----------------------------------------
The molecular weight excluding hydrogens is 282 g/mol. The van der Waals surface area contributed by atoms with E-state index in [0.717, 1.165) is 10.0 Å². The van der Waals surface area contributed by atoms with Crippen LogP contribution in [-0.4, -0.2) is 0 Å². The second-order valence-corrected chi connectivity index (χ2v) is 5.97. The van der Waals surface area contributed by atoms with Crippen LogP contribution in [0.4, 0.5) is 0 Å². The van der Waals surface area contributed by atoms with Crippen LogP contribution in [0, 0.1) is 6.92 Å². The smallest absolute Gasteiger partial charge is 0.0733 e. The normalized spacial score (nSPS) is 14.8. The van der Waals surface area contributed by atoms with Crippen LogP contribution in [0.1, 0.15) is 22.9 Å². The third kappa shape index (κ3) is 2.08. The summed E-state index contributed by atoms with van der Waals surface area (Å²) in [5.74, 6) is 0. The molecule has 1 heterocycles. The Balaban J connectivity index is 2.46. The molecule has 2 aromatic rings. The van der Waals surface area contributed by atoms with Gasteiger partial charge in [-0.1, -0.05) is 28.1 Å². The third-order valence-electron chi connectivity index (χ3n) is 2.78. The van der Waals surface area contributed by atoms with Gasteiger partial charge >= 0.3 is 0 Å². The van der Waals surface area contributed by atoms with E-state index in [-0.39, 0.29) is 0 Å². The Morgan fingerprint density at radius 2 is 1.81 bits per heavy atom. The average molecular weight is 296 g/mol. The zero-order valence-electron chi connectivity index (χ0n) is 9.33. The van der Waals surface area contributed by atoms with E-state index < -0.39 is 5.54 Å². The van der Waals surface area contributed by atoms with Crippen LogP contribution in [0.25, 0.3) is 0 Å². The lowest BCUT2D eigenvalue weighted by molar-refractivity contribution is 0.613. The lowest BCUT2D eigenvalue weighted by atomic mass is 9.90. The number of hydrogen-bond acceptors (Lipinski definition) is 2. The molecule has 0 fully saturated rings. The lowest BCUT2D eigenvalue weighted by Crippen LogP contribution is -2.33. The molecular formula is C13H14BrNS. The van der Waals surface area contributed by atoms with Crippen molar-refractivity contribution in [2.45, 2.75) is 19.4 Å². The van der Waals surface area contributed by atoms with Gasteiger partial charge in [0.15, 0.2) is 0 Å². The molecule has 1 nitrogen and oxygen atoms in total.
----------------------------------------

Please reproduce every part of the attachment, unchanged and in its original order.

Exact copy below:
The molecular weight excluding hydrogens is 282 g/mol. The van der Waals surface area contributed by atoms with E-state index in [0.717, 1.165) is 10.0 Å². The van der Waals surface area contributed by atoms with Crippen LogP contribution in [-0.4, -0.2) is 0 Å². The second-order valence-corrected chi connectivity index (χ2v) is 5.97. The van der Waals surface area contributed by atoms with Crippen LogP contribution in [0.4, 0.5) is 0 Å². The van der Waals surface area contributed by atoms with Crippen LogP contribution in [0, 0.1) is 6.92 Å². The smallest absolute Gasteiger partial charge is 0.0733 e. The normalized spacial score (nSPS) is 14.8. The van der Waals surface area contributed by atoms with Crippen LogP contribution in [0.1, 0.15) is 22.9 Å². The third kappa shape index (κ3) is 2.08. The summed E-state index contributed by atoms with van der Waals surface area (Å²) in [5.74, 6) is 0. The molecule has 1 heterocycles. The Balaban J connectivity index is 2.46. The molecule has 2 aromatic rings. The van der Waals surface area contributed by atoms with Gasteiger partial charge in [-0.1, -0.05) is 28.1 Å². The third-order valence-electron chi connectivity index (χ3n) is 2.78. The van der Waals surface area contributed by atoms with Gasteiger partial charge >= 0.3 is 0 Å². The van der Waals surface area contributed by atoms with E-state index in [-0.39, 0.29) is 0 Å². The Morgan fingerprint density at radius 2 is 1.81 bits per heavy atom. The average molecular weight is 296 g/mol. The zero-order valence-electron chi connectivity index (χ0n) is 9.33. The van der Waals surface area contributed by atoms with E-state index < -0.39 is 5.54 Å². The van der Waals surface area contributed by atoms with Crippen LogP contribution in [0.25, 0.3) is 0 Å². The lowest BCUT2D eigenvalue weighted by molar-refractivity contribution is 0.613. The lowest BCUT2D eigenvalue weighted by atomic mass is 9.90. The number of hydrogen-bond acceptors (Lipinski definition) is 2. The molecule has 0 fully saturated rings. The lowest BCUT2D eigenvalue weighted by Crippen LogP contribution is -2.33. The molecular formula is C13H14BrNS. The van der Waals surface area contributed by atoms with Crippen molar-refractivity contribution in [2.45, 2.75) is 19.4 Å². The van der Waals surface area contributed by atoms with Gasteiger partial charge in [0.15, 0.2) is 0 Å². The molecule has 1 nitrogen and oxygen atoms in total.